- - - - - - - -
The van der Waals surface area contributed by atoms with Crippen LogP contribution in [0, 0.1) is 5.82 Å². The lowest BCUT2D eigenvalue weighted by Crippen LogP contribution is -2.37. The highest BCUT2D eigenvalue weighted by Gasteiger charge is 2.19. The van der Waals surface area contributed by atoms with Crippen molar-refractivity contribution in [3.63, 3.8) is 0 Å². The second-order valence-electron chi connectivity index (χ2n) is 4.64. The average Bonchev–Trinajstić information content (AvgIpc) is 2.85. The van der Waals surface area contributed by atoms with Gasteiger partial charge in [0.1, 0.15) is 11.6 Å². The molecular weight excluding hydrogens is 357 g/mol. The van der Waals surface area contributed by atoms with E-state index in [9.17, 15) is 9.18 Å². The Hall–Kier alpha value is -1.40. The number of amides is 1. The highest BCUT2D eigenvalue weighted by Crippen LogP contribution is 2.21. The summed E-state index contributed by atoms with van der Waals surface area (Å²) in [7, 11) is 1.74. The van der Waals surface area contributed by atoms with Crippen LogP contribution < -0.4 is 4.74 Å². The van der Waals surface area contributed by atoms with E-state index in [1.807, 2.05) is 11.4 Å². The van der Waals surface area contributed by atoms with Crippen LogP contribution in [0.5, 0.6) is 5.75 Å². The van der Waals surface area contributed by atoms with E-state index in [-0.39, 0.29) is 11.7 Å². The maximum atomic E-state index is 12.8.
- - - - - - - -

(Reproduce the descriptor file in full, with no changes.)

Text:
The van der Waals surface area contributed by atoms with Crippen LogP contribution in [0, 0.1) is 5.82 Å². The lowest BCUT2D eigenvalue weighted by Crippen LogP contribution is -2.37. The highest BCUT2D eigenvalue weighted by Gasteiger charge is 2.19. The van der Waals surface area contributed by atoms with Crippen molar-refractivity contribution in [3.63, 3.8) is 0 Å². The second-order valence-electron chi connectivity index (χ2n) is 4.64. The average Bonchev–Trinajstić information content (AvgIpc) is 2.85. The van der Waals surface area contributed by atoms with Gasteiger partial charge in [0.1, 0.15) is 11.6 Å². The molecular weight excluding hydrogens is 357 g/mol. The van der Waals surface area contributed by atoms with E-state index in [9.17, 15) is 9.18 Å². The Hall–Kier alpha value is -1.40. The number of amides is 1. The highest BCUT2D eigenvalue weighted by Crippen LogP contribution is 2.21. The summed E-state index contributed by atoms with van der Waals surface area (Å²) in [7, 11) is 1.74. The van der Waals surface area contributed by atoms with Crippen LogP contribution < -0.4 is 4.74 Å². The van der Waals surface area contributed by atoms with E-state index in [1.807, 2.05) is 11.4 Å². The van der Waals surface area contributed by atoms with Crippen LogP contribution in [0.5, 0.6) is 5.75 Å². The van der Waals surface area contributed by atoms with E-state index in [-0.39, 0.29) is 11.7 Å². The maximum atomic E-state index is 12.8.